Banat & Crisana

Banat & Crisana
Bear's Cave
    The areas of Banat (in the south of the Mures River) and Crisana (to the north) have a lively, spiritual autonomy found nowhere else in Romania, driven by their sense of regional identity, ethnic diversity and tangible Habsburg influence.
    The Romanian Banat includes the counties of Timis, Caras-Severin, Arad and Mehedinti, and is only one of the three parts of Banat Region that is situated in Central Europe. The other 2 parts are: the western part in northeastern Serbia (the Serbian Banat, mostly included in Vojvodina, except for a small part included in Belgrade Region) and a small northern part in southeastern Hungary (Csongrad county).
    Crisana is bounded in Romania by Maramures in the north, Transylvania  in the east, the Banat in the south, and the Hungarian Pannonian Plain in the west. The region consists of the current Romanian counties of Arad (most of it), Bihor and some parts of Sălaj, Satu Mare and Hunedoara.
    Oradea, Arad and Timisoara were once large military fortresses marking the southeastern extent of Austria-Hungary, while being culturally and politically married to Yugoslavia’s Vojvodina and Hungary’s Great Plain.
    While flaunting three of Romania’s most ‘European’ cities, in both essence and crumbling Habsburg architecture, the regions are also sprinkled with tempting offerings such as the soaring Apuseni Mountains, ski runs, deep caves, gorges, waterfalls and curative thermal waters.
    Timişoara was the first city in Europe that had electric street lamps (1884) and the second to introduce horse-drawn trams (1867).
    Romania’s fourth largest city is known by locals as Primul Oraş Liber (First Free Town), for it was here that anti-Ceauşescu protests first exceeded the Securitate’s capacity for violent suppression, in the 1998 Revolution.
    On the other hand, Timişoara is dubbed the ‘city of flowers’ after the ring of pretty parks that surrounds it (Botanical Park, Rose Park, Central Park, Children's Park), and is one of the country’s most developed and multicultural cities, comprising strong Hungarian, German and Serbian minorities.
    The main attractions of the city are: The Metropolitan Cathedral, Victory Square or Opera Square - the symbol of the Romanian revolution (here you can find The Metropolitan Orthodox Cathedral, The Opera House, The City Hall, The Philharmonic and The Banat Museum), Union Square - with its beautiful palaces and all the coffee houses it is the old city's center, Liberty Square - a small square with old buildings, The Bastion - part of Timisoara's old defensive walls, The Village Museum, The Museum of the Revolution.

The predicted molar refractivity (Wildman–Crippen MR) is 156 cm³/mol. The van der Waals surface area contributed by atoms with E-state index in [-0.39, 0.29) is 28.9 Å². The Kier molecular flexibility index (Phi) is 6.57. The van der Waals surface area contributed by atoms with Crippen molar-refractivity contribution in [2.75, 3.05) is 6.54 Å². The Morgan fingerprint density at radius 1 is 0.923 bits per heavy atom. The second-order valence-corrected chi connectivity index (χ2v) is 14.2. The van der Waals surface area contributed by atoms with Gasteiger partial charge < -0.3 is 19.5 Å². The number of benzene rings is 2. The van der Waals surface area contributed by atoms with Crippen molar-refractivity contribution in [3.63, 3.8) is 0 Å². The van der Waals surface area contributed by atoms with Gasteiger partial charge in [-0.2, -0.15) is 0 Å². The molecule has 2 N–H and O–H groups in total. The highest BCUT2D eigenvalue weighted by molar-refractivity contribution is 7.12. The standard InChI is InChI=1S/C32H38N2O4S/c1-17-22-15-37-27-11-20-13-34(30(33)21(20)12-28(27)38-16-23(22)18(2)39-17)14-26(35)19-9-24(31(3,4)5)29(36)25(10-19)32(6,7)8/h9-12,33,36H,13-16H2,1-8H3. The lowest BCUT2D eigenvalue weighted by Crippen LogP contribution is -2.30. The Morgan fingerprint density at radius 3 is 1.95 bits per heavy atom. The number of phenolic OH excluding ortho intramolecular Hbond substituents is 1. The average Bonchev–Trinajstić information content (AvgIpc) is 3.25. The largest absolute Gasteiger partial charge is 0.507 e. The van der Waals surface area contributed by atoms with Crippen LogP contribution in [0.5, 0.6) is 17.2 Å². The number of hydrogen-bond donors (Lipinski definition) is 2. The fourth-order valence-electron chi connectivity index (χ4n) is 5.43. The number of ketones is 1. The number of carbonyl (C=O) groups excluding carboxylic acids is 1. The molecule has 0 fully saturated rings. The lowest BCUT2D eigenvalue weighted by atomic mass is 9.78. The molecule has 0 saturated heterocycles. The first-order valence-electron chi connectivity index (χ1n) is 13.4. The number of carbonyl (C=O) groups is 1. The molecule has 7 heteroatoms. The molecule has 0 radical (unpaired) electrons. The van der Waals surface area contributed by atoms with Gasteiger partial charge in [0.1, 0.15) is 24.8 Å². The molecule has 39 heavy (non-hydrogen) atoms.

With its charming Mediterranean air, regal Habsburg buildings and a cultural and sporting scene that’s unequalled in Romania, it’s a city that is loved by residents and tourists alike.
    The capital of Crişana, Oradea lies a few kilometres east of the Hungarian border, at the edge of the Carpathian Mountains. Inhabited since the Bronze Age, the area has been an important commercial, trade and communications point since the 11th century.
    In the 18th century, Viennese engineer Franz Anton Hillebrandt planned the city in baroque style, leading to the construction of many contemporary landmarks such as the Roman Catholic Cathedral and the Bishop’s Palace (now the Museum of the Land of the Criş Rivers). The river Crişul Repede runs through the city centre, accentuating the architectural beauty of the area.
    The main attractions of the city are: Baroque Cathedral - the biggest baroque cathedral in Romania, Oradea's Fortress, The Moon Church - a church unique in Europe, with a type of astronomical clock depicting the phases of the moon, The "Black Eagle" Passage, The State Theatre, The Main Street - one of the most beautiful streets of Transylvania, displaying an incredible number of Art Nouveau buildings and other 100 religious sites of different denominations in Oradea, including three synagogues and the biggest Baptist church in Eastern Europe.
    Arad Fortress
    Arad Fortress is one of the most important historical monuments existing in the West Side of the country.
    Situated on the banks of the river Mures, the fortress was built between 1762-1783 by Vauban system, according to plans Austrian architect Philip Ferdinand Harsch and was considered to be a very important military building. Built in the form of six-pointed star, the building was provided with three rows of underground pillbox and several rows of ditches. In the complex was a chapel which was built with a fortress. The main gate and inside the buildings were built in Baroque style.
    Felix Baths
    Felix Baths are located in Bihor County, in northwest of Romania, near the Oradea city, at 9 km distance of Oradea  and 22 km of Bors, border checkpoint to Hungary. Felix Bath are situated at 150 m altitude, the climate is moderate, with mild winters.